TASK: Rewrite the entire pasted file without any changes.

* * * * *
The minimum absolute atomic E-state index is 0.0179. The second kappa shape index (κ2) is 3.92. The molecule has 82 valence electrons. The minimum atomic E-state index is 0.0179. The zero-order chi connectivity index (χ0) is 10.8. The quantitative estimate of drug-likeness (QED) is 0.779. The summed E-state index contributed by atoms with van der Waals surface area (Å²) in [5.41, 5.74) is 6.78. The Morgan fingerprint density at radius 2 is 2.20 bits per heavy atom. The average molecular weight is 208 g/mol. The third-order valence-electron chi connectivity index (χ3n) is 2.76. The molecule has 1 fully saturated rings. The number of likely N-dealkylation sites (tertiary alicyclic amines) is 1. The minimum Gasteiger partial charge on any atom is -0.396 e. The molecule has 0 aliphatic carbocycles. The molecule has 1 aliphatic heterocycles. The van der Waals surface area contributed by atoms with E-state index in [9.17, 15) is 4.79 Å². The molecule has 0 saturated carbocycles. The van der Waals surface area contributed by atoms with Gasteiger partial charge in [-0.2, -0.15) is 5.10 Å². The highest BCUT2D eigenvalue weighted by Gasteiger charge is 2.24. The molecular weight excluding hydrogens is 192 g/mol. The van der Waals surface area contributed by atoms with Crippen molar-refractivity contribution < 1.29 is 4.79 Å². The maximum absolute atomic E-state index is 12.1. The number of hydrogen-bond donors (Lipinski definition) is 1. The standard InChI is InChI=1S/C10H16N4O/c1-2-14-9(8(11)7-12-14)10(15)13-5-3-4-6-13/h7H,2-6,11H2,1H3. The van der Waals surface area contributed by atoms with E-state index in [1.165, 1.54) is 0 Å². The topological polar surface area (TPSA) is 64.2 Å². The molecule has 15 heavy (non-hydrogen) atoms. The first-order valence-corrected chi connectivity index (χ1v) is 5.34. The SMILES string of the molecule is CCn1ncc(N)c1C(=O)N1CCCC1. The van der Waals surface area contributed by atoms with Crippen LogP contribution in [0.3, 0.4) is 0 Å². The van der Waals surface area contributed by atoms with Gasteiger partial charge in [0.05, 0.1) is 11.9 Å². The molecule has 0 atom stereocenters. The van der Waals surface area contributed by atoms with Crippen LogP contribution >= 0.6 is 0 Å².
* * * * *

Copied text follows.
The minimum absolute atomic E-state index is 0.0179. The second kappa shape index (κ2) is 3.92. The molecule has 82 valence electrons. The minimum atomic E-state index is 0.0179. The zero-order chi connectivity index (χ0) is 10.8. The quantitative estimate of drug-likeness (QED) is 0.779. The summed E-state index contributed by atoms with van der Waals surface area (Å²) in [5.41, 5.74) is 6.78. The Morgan fingerprint density at radius 2 is 2.20 bits per heavy atom. The average molecular weight is 208 g/mol. The third-order valence-electron chi connectivity index (χ3n) is 2.76. The molecule has 1 fully saturated rings. The number of likely N-dealkylation sites (tertiary alicyclic amines) is 1. The minimum Gasteiger partial charge on any atom is -0.396 e. The molecule has 0 aliphatic carbocycles. The molecule has 1 aliphatic heterocycles. The van der Waals surface area contributed by atoms with E-state index in [9.17, 15) is 4.79 Å². The molecule has 0 saturated carbocycles. The van der Waals surface area contributed by atoms with Gasteiger partial charge in [-0.2, -0.15) is 5.10 Å². The highest BCUT2D eigenvalue weighted by Gasteiger charge is 2.24. The molecular weight excluding hydrogens is 192 g/mol. The van der Waals surface area contributed by atoms with Crippen molar-refractivity contribution < 1.29 is 4.79 Å². The maximum absolute atomic E-state index is 12.1. The number of hydrogen-bond donors (Lipinski definition) is 1. The standard InChI is InChI=1S/C10H16N4O/c1-2-14-9(8(11)7-12-14)10(15)13-5-3-4-6-13/h7H,2-6,11H2,1H3. The van der Waals surface area contributed by atoms with E-state index in [1.165, 1.54) is 0 Å². The topological polar surface area (TPSA) is 64.2 Å². The molecule has 15 heavy (non-hydrogen) atoms. The first-order valence-corrected chi connectivity index (χ1v) is 5.34. The SMILES string of the molecule is CCn1ncc(N)c1C(=O)N1CCCC1. The van der Waals surface area contributed by atoms with Crippen LogP contribution in [0.3, 0.4) is 0 Å². The van der Waals surface area contributed by atoms with Gasteiger partial charge in [0.05, 0.1) is 11.9 Å². The molecule has 0 atom stereocenters. The van der Waals surface area contributed by atoms with Crippen LogP contribution >= 0.6 is 0 Å².